Sales for Sturm, Ruger & Co. have fallen for two consecutive quarters, as Quartz reported on Wednesday. The gun manufacturer had seen huge growth in the early part of 2013, but that growth has begun to taper off. As Quartz notes, this is to some extent a return to normal (though the company's stock had a bad week).

2013, as most people certainly know by now, was a very good year for gun and ammunition manufacturers. That's largely understood to be because the massacre at Sandy Hook Elementary in December 2012 prompted fears that the government would crack down on gun sales. (Democrats tried; it didn't work.) But gun sales were already going up prior to that mass shooting. The graph shows the monthly number of FBI background checks conducted -- a decent proxy for gun sales since such checks are required in gun sales at stores. (The regular spikes in the data are because people like to give guns as Christmas presents.)


So what's caused that long-term increase?

Perhaps, we speculated, it's because Congress has put an increased focus on gun control legislation in recent years. We pulled data from GovTrack on bills that seemed to be on the topic -- either bills from Democrats mentioning "firearms" or bills from Republicans mentioning "Second Amendment." When you compare that legislation with the background check increase, though, there doesn't seem to be any link.


(The regular spikes in the number of introduced bills largely corresponds with the start of a new legislative session. Eager members of Congress showed up in January 1999, 2001, 2003, 2005, 2007, 2009, and 2013, gun legislation in-hand. Less so 2011.)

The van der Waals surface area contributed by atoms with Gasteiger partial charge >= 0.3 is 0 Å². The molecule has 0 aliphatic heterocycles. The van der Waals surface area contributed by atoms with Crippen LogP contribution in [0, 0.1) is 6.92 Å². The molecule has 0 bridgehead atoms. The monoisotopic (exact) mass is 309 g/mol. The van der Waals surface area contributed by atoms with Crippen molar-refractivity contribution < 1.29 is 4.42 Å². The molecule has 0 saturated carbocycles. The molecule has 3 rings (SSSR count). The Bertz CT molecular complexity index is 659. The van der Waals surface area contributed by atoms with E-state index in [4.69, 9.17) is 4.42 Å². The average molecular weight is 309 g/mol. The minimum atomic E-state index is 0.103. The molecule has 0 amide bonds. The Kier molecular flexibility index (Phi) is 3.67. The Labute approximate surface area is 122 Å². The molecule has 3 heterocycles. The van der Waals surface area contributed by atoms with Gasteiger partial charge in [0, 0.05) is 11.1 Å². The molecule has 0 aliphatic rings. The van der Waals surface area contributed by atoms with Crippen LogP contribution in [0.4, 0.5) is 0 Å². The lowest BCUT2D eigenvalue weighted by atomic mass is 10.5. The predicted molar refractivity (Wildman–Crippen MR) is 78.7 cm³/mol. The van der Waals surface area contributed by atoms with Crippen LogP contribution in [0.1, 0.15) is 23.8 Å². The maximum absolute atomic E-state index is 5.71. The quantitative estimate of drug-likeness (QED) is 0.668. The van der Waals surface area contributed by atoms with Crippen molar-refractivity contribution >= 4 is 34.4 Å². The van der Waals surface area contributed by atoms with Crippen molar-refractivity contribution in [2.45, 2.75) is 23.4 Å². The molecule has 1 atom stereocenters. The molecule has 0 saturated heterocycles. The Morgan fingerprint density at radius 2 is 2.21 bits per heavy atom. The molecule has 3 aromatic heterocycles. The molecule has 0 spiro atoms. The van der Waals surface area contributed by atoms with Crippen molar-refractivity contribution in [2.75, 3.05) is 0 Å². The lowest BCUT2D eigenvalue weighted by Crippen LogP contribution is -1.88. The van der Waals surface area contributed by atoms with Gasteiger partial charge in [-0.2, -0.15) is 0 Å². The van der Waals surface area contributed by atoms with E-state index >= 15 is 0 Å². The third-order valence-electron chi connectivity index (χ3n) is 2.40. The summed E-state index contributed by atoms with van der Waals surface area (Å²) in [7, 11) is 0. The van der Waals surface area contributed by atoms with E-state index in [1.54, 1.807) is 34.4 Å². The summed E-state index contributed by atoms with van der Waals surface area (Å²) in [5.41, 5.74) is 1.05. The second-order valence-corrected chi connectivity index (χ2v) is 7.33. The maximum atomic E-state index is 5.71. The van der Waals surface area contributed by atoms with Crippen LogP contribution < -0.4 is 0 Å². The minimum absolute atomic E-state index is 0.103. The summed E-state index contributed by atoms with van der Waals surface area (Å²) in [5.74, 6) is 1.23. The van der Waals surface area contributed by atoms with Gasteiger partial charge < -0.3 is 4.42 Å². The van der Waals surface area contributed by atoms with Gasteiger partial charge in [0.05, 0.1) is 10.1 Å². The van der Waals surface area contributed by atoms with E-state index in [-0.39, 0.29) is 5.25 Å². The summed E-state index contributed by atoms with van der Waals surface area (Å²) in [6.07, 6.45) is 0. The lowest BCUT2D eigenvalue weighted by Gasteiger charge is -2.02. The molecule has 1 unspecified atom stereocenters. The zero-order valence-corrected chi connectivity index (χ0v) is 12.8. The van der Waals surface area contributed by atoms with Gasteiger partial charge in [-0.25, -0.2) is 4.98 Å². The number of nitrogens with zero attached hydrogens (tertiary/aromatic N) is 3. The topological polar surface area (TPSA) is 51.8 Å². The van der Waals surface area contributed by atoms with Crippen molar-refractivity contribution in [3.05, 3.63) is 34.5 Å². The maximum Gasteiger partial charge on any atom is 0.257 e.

If the concern isn't over new gun control measures, perhaps the link is with news reports on the topic. So we looked at Nexis for mentions of "gun control" in major newspapers for every three months of the same time period.


Again, it doesn't look like a fit. Fairly regular for a long time until the big spike at Newtown.

We also checked Google Trends, which tracks search interest in terms over time. Since 2004, the pattern for both gun control and Second Amendment has looked like the chart of newspaper mentions -- flat and then a spike.

What would be interesting to see is how much the NRA's advertising budget has changed over time. We have something of a proxy: the amount the group spends on lobbying members of Congress. When you compare that to the increase in background checks (annualized to match the NRA data), there's a remarkable fit.


This doesn't mean that the NRA is responsible for the increase in gun sales (though we suspect they'd be happy to take credit). Perhaps the NRA, flush with money from new members, allocates more money for lobbying. But of the sets of data at hand, this is the only one that comes close to matching the trend.